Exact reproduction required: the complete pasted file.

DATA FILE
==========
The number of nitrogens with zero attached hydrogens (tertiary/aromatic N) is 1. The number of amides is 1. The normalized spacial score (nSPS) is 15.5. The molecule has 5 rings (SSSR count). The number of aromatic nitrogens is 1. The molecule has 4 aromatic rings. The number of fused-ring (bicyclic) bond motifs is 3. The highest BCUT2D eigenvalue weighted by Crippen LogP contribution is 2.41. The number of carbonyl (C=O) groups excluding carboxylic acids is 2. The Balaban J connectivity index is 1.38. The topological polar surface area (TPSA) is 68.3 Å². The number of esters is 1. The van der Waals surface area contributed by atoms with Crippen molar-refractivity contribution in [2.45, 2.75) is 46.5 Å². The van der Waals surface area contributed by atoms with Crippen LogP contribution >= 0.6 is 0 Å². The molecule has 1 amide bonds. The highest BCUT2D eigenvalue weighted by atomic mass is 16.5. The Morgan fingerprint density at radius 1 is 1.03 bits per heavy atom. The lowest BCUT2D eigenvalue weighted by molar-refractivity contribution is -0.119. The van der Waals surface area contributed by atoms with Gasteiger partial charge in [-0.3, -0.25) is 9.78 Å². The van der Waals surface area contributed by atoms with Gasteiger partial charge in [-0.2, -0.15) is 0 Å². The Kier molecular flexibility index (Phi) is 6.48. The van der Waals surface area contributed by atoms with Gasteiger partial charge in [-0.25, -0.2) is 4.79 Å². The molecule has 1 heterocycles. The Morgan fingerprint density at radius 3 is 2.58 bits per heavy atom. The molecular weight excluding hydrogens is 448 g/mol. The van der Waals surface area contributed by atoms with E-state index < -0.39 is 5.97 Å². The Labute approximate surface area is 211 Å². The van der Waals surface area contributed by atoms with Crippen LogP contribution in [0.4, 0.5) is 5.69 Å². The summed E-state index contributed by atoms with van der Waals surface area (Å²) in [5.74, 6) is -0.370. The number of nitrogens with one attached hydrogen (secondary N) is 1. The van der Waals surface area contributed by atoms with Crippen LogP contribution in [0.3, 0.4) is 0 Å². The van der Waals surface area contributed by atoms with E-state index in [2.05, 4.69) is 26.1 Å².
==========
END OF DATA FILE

The number of nitrogens with zero attached hydrogens (tertiary/aromatic N) is 1. The number of amides is 1. The normalized spacial score (nSPS) is 15.5. The molecule has 5 rings (SSSR count). The number of aromatic nitrogens is 1. The molecule has 4 aromatic rings. The number of fused-ring (bicyclic) bond motifs is 3. The highest BCUT2D eigenvalue weighted by Crippen LogP contribution is 2.41. The number of carbonyl (C=O) groups excluding carboxylic acids is 2. The Balaban J connectivity index is 1.38. The topological polar surface area (TPSA) is 68.3 Å². The number of esters is 1. The van der Waals surface area contributed by atoms with Crippen molar-refractivity contribution in [2.45, 2.75) is 46.5 Å². The van der Waals surface area contributed by atoms with Crippen LogP contribution >= 0.6 is 0 Å². The molecule has 1 amide bonds. The highest BCUT2D eigenvalue weighted by atomic mass is 16.5. The Morgan fingerprint density at radius 1 is 1.03 bits per heavy atom. The lowest BCUT2D eigenvalue weighted by molar-refractivity contribution is -0.119. The van der Waals surface area contributed by atoms with Gasteiger partial charge in [-0.3, -0.25) is 9.78 Å². The van der Waals surface area contributed by atoms with Gasteiger partial charge in [-0.2, -0.15) is 0 Å². The Kier molecular flexibility index (Phi) is 6.48. The van der Waals surface area contributed by atoms with Gasteiger partial charge in [-0.25, -0.2) is 4.79 Å². The molecule has 1 heterocycles. The Morgan fingerprint density at radius 3 is 2.58 bits per heavy atom. The molecular weight excluding hydrogens is 448 g/mol. The van der Waals surface area contributed by atoms with E-state index < -0.39 is 5.97 Å². The Labute approximate surface area is 211 Å². The van der Waals surface area contributed by atoms with Crippen LogP contribution in [0.4, 0.5) is 5.69 Å². The summed E-state index contributed by atoms with van der Waals surface area (Å²) in [5.74, 6) is -0.370. The number of nitrogens with one attached hydrogen (secondary N) is 1. The van der Waals surface area contributed by atoms with Crippen LogP contribution in [0.3, 0.4) is 0 Å². The van der Waals surface area contributed by atoms with E-state index in [2.05, 4.69) is 26.1 Å².